From peak to trough, the probability of employment falls by 2.6 percentage points in the space of five months. By November 2011, however, employment recovers and then increases significantly from January 2012.

This data and analysis is also consistent with aggregate labor force patterns in areas affected by Hurricane Katrina in 2005.

First Responders
FEMA is an agency called to action in any event of a major natural disaster if the state and/or federal authorities cannot handle the gravity of the situation. FEMA provides on the ground support, and FEMA Corps are dedicated to recovery and response during disasters. This is also a job opportunity in the interim for people who want to support recovery and make an impact. To shed some light on the quick response times and sheer number of people involved in these groups of first responders, take Hurricane Harvey for example. FEMA deployed 400 urban search and rescue personnel in Southeast Texas, and more than 500 rescuers in other areas. There were upwards of 25 helicopters deployed by the Coast Guard in conjunction with these rescue missions. The Department of Health and Human Services assembled a team of about 650 medical professionals. William Long, the current administrator of FEMA, expressed that, “People need to be the help before help arrives.” That’s what these groups continue to do along with a tremendous number of people who simply choose to step in and help in times of need. Between FEMA, the Coast Guard, local police departments, and others in the Houston area, thousands of people were successfully rescued. The support is still coming in for Irma and Harvey victims, but hundreds of millions of dollars was donated in the weeks following those disasters by businesses and individuals who wanted to assist those in need and that is an aspect of the American spirit that we can all rally around and take pride in.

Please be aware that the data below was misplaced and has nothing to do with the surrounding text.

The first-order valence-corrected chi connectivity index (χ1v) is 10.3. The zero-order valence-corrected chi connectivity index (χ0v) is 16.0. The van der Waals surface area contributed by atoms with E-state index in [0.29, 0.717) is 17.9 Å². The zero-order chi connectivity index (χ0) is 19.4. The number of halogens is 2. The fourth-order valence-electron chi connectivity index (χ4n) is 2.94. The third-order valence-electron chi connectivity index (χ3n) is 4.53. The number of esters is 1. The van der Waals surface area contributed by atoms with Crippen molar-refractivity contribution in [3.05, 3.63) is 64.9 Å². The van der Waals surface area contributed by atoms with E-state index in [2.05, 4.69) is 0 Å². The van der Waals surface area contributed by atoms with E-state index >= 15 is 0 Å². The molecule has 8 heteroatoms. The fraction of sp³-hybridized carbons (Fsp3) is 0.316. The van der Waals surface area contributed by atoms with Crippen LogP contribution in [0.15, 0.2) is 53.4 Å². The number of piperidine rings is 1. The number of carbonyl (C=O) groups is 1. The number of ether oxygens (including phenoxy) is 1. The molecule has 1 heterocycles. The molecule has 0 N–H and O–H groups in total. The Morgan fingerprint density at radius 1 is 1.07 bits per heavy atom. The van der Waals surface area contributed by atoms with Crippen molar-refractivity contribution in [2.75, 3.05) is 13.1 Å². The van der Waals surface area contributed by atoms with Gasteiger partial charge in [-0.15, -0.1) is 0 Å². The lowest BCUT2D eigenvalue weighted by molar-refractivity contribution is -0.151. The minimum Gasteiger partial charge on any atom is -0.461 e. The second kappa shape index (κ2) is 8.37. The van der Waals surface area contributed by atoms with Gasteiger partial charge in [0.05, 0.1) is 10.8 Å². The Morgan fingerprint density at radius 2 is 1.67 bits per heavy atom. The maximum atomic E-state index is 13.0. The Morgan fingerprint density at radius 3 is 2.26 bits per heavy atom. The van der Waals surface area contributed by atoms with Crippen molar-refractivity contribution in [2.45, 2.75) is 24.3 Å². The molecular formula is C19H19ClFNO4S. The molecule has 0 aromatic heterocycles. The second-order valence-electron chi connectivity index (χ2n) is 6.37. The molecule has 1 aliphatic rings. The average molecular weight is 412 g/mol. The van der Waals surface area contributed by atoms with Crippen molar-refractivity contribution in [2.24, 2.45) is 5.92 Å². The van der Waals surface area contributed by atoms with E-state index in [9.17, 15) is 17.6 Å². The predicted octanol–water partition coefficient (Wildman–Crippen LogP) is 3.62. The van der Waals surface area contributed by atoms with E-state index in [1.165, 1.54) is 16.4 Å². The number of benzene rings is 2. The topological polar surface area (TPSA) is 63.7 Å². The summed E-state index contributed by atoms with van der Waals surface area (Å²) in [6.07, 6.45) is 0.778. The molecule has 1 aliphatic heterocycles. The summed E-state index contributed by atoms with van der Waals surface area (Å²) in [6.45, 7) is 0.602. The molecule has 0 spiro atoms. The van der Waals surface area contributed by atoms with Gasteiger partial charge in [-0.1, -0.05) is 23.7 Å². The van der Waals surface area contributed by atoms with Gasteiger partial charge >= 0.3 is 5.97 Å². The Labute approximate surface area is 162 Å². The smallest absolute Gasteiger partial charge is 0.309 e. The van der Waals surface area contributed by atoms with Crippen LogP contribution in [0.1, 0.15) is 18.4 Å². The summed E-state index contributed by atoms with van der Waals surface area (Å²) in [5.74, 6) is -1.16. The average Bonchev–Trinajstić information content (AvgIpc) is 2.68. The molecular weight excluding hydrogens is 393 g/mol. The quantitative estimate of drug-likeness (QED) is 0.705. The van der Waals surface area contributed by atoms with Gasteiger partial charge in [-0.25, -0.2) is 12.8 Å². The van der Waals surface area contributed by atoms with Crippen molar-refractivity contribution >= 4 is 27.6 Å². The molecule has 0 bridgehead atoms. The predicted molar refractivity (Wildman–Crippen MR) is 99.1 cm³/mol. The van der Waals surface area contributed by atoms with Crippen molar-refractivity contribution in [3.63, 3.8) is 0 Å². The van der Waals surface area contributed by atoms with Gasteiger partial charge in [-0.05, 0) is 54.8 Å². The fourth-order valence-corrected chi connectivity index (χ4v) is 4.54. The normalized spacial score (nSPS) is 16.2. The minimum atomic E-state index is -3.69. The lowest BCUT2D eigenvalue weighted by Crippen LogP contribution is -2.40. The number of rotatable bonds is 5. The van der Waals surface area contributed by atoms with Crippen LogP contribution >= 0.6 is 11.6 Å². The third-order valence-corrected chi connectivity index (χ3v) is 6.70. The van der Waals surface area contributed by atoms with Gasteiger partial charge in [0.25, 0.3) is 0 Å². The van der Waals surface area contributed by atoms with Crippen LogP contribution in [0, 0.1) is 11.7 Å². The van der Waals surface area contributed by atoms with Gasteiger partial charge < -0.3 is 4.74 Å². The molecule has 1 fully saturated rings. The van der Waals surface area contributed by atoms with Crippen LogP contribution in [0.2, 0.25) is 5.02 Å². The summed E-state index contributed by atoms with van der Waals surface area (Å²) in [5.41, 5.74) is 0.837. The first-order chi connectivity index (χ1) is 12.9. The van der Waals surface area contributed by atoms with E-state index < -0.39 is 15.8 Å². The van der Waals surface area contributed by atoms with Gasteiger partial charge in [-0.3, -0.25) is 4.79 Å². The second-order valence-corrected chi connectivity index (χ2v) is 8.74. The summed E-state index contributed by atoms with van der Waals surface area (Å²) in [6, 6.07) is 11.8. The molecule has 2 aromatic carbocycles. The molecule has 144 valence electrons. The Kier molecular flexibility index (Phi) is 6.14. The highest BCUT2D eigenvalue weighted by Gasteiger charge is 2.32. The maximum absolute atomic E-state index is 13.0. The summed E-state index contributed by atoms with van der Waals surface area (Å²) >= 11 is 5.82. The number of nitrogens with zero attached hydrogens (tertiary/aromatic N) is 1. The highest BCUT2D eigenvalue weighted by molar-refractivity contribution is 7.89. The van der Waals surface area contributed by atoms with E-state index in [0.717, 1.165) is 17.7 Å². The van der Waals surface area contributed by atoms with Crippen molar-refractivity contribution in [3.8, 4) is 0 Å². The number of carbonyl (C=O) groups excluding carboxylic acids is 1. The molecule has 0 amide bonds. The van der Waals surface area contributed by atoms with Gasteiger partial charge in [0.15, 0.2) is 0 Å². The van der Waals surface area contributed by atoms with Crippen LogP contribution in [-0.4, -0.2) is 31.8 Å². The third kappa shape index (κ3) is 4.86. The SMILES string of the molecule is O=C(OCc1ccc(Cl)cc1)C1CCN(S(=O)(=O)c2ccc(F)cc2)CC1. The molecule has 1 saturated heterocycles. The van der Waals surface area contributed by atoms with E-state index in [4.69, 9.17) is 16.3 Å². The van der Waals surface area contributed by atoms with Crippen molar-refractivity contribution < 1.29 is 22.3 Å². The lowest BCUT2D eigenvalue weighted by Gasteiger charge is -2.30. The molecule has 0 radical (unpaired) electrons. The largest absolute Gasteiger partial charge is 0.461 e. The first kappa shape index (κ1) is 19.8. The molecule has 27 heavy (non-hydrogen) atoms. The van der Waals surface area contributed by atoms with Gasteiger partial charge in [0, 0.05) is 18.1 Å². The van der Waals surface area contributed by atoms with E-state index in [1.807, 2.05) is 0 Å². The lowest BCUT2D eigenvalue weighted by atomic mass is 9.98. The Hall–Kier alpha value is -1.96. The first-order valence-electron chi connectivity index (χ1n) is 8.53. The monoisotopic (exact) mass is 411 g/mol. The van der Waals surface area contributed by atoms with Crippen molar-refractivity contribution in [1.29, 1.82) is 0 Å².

If you find yourself recovering losses and damages from a major natural disaster, use some of these resources, and make sure you and your loved ones stay safe. For questions about job loss, give us a call. We are more than happy to help you through this difficult process.

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Moe Harrison
Moe Harrison

Moe Harrison

Moe Harrison is a Regional Vice President with SNI. With more than 15 years’ experience in recruiting and personnel management, Moe has a unique perspective on the top issues and concerns of employers and candidates in the accounting and finance fields.

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Full biography

Moe Harrison is a Regional Vice President with SNI. With more than 15 years’ experience in recruiting and personnel management, Moe has a unique perspective on the top issues and concerns of employers and candidates in the accounting and finance fields.